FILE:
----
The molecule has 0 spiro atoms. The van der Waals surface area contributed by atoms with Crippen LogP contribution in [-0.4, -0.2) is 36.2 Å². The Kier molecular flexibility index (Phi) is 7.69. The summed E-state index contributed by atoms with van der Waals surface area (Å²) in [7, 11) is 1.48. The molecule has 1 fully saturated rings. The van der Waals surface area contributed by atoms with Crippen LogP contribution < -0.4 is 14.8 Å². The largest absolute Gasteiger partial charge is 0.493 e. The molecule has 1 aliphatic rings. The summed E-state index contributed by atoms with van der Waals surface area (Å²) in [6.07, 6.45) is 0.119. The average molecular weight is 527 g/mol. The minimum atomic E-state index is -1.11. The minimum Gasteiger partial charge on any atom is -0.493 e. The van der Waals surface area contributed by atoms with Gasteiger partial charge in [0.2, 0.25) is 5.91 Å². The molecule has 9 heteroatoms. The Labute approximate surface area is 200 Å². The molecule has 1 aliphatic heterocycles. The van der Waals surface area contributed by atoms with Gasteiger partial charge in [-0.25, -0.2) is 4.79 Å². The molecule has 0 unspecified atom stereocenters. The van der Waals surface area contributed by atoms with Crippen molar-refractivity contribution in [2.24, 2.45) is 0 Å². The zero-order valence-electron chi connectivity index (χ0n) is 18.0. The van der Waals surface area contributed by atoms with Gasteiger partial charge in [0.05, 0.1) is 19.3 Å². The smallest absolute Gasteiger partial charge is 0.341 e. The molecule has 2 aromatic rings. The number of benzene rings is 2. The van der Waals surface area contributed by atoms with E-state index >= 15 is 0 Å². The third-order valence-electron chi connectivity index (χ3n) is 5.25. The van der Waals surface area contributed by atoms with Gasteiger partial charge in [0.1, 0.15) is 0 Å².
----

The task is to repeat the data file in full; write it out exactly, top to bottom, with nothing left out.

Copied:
The molecule has 0 spiro atoms. The van der Waals surface area contributed by atoms with Crippen LogP contribution in [-0.4, -0.2) is 36.2 Å². The Kier molecular flexibility index (Phi) is 7.69. The summed E-state index contributed by atoms with van der Waals surface area (Å²) in [7, 11) is 1.48. The molecule has 1 fully saturated rings. The van der Waals surface area contributed by atoms with Crippen LogP contribution < -0.4 is 14.8 Å². The largest absolute Gasteiger partial charge is 0.493 e. The molecule has 1 aliphatic rings. The summed E-state index contributed by atoms with van der Waals surface area (Å²) in [6.07, 6.45) is 0.119. The average molecular weight is 527 g/mol. The minimum atomic E-state index is -1.11. The minimum Gasteiger partial charge on any atom is -0.493 e. The van der Waals surface area contributed by atoms with Gasteiger partial charge in [0.2, 0.25) is 5.91 Å². The molecule has 9 heteroatoms. The Labute approximate surface area is 200 Å². The molecule has 1 aliphatic heterocycles. The van der Waals surface area contributed by atoms with Gasteiger partial charge in [-0.25, -0.2) is 4.79 Å². The molecule has 0 unspecified atom stereocenters. The van der Waals surface area contributed by atoms with Crippen molar-refractivity contribution in [2.24, 2.45) is 0 Å². The zero-order valence-electron chi connectivity index (χ0n) is 18.0. The van der Waals surface area contributed by atoms with Gasteiger partial charge in [0.05, 0.1) is 19.3 Å². The smallest absolute Gasteiger partial charge is 0.341 e. The molecule has 2 aromatic rings. The number of benzene rings is 2. The van der Waals surface area contributed by atoms with E-state index >= 15 is 0 Å². The third-order valence-electron chi connectivity index (χ3n) is 5.25. The van der Waals surface area contributed by atoms with Gasteiger partial charge in [0.1, 0.15) is 0 Å².